“As a follower of the chem/contrail discussion, I wanted to add something about a front page Wall Street Journal article that I saw a few weeks ago
regarding commercial airliners being modified with spraying apparatuses in order to have them on hand to help fight brushfires in the southwest.
I looked through the archives of the WSJ and did not see anything, either.
The problem started back in 2002, when two tanker crashes and a fatal helicopter accident – all in six weeks – led the USFS to appoint a panel to see
what was the best way to keep the pilots from getting killed (www.aviationnow.com...
). The USFS
subsequently cancelled Tanker contracts, which removed 33 large tankers from service -- based on the perceived danger of catastrophic structural
failure during fire-fighting duty (www.Airtanker.com...
gives the tanker pilots’ side of this controversial decision).
Meanwhile, there is already a ready made jet aircraft which can haul 11,000 gallons of liquid to a fire, nearly four times the carrying capacity of
the C-130 Hercules, the largest tanker used by the Forest Service. It is the Ilyushin-76TD, nicknamed the "Waterbomber".
The reason I’m bringing this up is that it simply doesn’t make any sense for the USFS to take existing aircraft out of service, convert them to
water-bombers at an obviously high cost, when there are other aircraft available, designed to do the job, at a much lower cost.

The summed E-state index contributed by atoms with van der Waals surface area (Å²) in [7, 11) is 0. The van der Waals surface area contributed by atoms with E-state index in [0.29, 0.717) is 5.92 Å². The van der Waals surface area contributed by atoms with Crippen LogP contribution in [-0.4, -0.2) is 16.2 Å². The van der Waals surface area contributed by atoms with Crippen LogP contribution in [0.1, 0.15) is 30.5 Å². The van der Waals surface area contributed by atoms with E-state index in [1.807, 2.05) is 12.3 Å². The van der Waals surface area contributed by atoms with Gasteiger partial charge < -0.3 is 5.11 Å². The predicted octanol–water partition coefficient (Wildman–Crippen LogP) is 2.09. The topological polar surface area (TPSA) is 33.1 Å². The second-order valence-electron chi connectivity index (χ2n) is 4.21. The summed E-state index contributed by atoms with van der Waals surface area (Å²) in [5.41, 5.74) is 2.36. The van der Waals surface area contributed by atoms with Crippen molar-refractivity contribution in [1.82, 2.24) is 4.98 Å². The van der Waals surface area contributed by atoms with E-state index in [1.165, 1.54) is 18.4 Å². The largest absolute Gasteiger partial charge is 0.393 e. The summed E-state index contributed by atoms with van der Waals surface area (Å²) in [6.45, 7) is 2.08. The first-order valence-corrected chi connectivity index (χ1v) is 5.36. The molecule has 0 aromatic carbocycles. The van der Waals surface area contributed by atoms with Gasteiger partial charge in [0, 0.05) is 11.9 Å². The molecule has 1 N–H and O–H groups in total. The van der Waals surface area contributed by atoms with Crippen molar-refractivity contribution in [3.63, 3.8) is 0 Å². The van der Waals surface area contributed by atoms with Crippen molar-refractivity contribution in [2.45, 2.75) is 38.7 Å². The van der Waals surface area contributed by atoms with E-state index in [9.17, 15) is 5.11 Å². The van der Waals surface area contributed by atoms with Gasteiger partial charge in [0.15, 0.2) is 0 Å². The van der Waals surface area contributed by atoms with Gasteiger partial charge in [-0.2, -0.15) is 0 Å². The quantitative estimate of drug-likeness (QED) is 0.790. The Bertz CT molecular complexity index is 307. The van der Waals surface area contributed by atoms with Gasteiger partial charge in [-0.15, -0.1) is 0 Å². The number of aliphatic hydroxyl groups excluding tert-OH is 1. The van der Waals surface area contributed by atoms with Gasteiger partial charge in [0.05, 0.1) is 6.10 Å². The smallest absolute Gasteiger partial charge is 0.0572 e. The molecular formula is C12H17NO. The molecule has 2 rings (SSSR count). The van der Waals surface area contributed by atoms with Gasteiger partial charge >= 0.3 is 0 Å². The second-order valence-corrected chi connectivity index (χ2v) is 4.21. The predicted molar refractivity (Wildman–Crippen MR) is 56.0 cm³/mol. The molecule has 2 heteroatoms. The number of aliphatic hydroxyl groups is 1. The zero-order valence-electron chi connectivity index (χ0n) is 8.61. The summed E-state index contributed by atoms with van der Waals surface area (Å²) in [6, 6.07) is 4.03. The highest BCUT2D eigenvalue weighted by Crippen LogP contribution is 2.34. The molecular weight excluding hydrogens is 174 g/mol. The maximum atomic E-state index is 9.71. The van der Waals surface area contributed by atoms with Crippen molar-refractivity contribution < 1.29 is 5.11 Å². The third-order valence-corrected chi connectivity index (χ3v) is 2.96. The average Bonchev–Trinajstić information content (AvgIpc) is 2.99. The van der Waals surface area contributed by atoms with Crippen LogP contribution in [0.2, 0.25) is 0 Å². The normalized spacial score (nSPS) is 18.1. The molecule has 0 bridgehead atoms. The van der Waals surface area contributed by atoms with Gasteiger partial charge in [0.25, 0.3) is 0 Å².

“I have heard the theory that persistent contrail cloud cover is intentionally used to offset the effects of atmospheric warming that are caused by
the greenhouse gas emissions.”
The problem with that is that persistent cloud cover does not offset the effects of greenhouse warming, because persistent cloud cover does not
necessarily result in a net decrease of temperature.
When the days are cloudy, UV rays are blocked, and fewer of them reach the ground. But….
those same clouds at night block the IR on the Earth
from radiating back out to space, so the days are cooler and the nights are warmer.
What cloud cover does is to lower the “diurnal temperature delta”, which is engineering-ese for saying that the difference between the hottest and
coldest part of the 24-hour period is not as great.
And, although cloud cover from persistent contrails are a possible threat to climate, the amount is quite a bit less thatn 20 percent; it is more like
2 percent by 2050, according to my esteemed
colleague Dr. Pat Minnis. Pat and I have corresponded for about the past three or four years, and
he tries to keep me in the loop regarding contrails, since he knows of my interest.
Here is his blurb from the 11th Conference on Atmospheric Radiation back in 2002: ams.confex.com...
[edit on 12-10-2004 by Off_The_Street]